Links For Essential Gaming Resources

I feel it may be handy to have a thread where we can share links and information about essential gaming resources. By this I mean driver, game, software and runtime updates that each of us commonly find ourselves using.

I'll kick it off with the Latest Visual C++ Redistributable Runtimes All-in-One Download | TechPowerUp which has just been updated.

It's updated as and when Microsoft release new C++ runtime and contains the entire back catalog along with an installer.bat to run in terminal that will install the lot for your. It will make near enough any game playable on Windows 10/11 that would otherwise throw up runtime mismatch errors and is way more convenient than wading through the Microsoft Download site looking for them individually

Please add your own below!

  • Nexus Mods is handy if you are into game modding but if you are you probably would already know about it. Curseforge can be quite good too but it doesn't cover very many games. Free tools like CPUID HWMonitor and GPU-Z/CPU-Z are invaluable for trouble shooting and monitoring especially on unknown systems. And MSI Afterburner with RivaTuner for monitoring and overclocking GPUs. I often use Gamespot GameFAQs for user generated game guides, cheats and walkthroughs (it's surprising how quickly a guide can appear after a new game release and some of them are mindbogglingly detailed).

    But re: C++ redistros, every now and then I just open an elevated command prompt and run "winget upgrade --all". It searches your computer for anything installed that has a newer version out and automatically updates it for you using the correct version for your device without the need for you to faff around with separate installers. It catches most* things including C++ Redistributables and lets you know if there was anything it couldn't update. *It often doesn't see games that need updated through portals like Steam/Epic/GOG etc unfortunately (that would be brilliant) but it does update the Steam/Epic/GOG launchers themselves. Handy for updating all the apps you might have installed and forgotten about.

  • winget is a great tool but I wouldn't use the --all switch for upgrade personally, I prefer a slightly more granular approach to maintain some control over certain programs that I want to keep specific versions of (it is possible to pin them of course)

  • Very true. I'm not so fussy Sweat smile I just go for the latest version of everything regardless of whether it really needs to be updated or not.

  • Another old but gold essential bit of kit to have in the armoury is DirectX June 2010 because it contains some extras that really old games require to run. It does also ask for .net runtime to be installed which windows will add as a component during the install process. When you run the downloaded EXE it actually just extracts to a folder of your choosing. Inside that folder look for dxsetup.exe and run that.

    Download DirectX Redist (June 2010) from Official Microsoft Download Center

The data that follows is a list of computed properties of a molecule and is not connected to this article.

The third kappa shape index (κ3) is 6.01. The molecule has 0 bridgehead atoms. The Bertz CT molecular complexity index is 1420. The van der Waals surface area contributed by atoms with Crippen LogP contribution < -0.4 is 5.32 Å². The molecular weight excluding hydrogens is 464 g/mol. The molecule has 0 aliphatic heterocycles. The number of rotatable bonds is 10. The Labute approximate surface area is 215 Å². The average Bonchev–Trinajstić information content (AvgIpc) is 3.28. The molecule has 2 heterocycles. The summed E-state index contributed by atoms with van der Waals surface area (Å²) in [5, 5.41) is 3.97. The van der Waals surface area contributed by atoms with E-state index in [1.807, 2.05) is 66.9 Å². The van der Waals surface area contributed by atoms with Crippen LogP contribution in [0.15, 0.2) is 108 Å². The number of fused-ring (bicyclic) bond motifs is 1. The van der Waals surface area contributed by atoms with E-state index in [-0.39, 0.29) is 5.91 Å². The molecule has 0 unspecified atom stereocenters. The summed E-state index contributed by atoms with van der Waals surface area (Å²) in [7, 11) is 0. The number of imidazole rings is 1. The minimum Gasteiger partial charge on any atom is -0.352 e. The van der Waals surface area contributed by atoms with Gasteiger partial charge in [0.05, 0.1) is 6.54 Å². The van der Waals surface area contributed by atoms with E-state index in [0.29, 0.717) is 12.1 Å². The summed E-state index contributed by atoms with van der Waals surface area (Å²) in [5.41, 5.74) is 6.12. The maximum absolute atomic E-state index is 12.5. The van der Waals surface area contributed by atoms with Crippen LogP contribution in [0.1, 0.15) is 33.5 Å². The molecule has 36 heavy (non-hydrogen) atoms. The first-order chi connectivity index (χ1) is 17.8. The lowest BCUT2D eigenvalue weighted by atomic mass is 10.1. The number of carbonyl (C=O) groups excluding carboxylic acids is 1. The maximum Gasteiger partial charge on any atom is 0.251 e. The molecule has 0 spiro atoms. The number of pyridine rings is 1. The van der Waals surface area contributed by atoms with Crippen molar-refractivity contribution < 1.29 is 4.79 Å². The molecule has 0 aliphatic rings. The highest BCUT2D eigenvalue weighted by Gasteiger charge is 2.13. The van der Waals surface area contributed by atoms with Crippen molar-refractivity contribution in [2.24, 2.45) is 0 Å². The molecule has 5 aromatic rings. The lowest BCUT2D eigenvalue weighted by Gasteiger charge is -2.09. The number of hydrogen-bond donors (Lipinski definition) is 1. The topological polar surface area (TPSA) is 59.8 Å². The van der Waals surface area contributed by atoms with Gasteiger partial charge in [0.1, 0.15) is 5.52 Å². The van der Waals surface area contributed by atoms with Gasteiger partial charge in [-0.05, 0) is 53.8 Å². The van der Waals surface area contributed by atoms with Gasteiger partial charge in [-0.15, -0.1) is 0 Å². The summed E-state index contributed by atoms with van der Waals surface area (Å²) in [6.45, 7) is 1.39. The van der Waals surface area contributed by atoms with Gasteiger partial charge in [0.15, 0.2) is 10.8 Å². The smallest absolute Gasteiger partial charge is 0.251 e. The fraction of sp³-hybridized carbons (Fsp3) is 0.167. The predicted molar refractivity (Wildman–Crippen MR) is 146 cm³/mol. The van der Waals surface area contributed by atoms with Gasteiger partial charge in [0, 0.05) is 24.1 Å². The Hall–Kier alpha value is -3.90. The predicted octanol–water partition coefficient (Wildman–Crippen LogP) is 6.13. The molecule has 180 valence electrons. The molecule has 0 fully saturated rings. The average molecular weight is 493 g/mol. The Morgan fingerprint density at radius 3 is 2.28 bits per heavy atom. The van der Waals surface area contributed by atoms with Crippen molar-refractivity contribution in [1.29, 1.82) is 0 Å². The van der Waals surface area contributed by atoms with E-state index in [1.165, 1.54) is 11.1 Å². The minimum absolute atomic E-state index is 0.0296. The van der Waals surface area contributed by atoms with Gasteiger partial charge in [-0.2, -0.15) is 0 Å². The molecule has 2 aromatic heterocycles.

• Personally, I highly value HWinfo, even if your machine is brand new, it always pays to be able to check what is going on with it.

    For Legion laptops, I also use LegionToolKit. It is a lightweight all in one option for Vantage that retains all software update and system control functionality without all the bloat and tracking.

  • Do you use that as an alternative to Vantage, or alongside it?

  • I want to pop this thread back up to the top because I think it could be really useful. I'm not sure I have any "essential" resources to add on top of what's already been suggested, but two really interesting programs that I discovered a while ago are:

    1) NucleusCoop ( This program is awesome because it allows you to play games that aren't natively split-screen compatible in split screen! Be warned, it does require a powerful computer (because you are essentially running the same game twice at the same time) and a big screen, but it's such a great concept, and really opens up worlds of possibility with games that you've always thought SHOULD be couch co-op.

    2) Sandboxie Plus ( I'll just quote from the website with this one: "It creates a sandbox-like isolated operating environment in which applications can be run or installed without permanently modifying the local or mapped drive. An isolated virtual environment allows controlled testing of untrusted programs and web surfing." Very interesting applications with this one because the isolated environment has myriad uses (I experimented with it and was able to play multiplayer against myself using two separate monitors). Would probably be most useful for coders who wanted to test their applications in a 'vacuum', but I would be interested in hearing about other use cases too!

  • Didn't see this till just now.

      They conflict if you try to run both, toolkit does have a feature you can use that disables Vantage without uninstalling it if you want to do it that way.

    For me  when I know everything is golden I uninstall Vantage and just use tool kit.

  • DDU driver uninstaller is sometimes needed to fix issues with graphics drivers, as they don't uninstall completely when doing the normal uninstall.

  • The second one seems quite interesting.
    It seems similar to a Virtual machine. It's widely used to configure test environments but I've never considered using it for gaming. Interesting!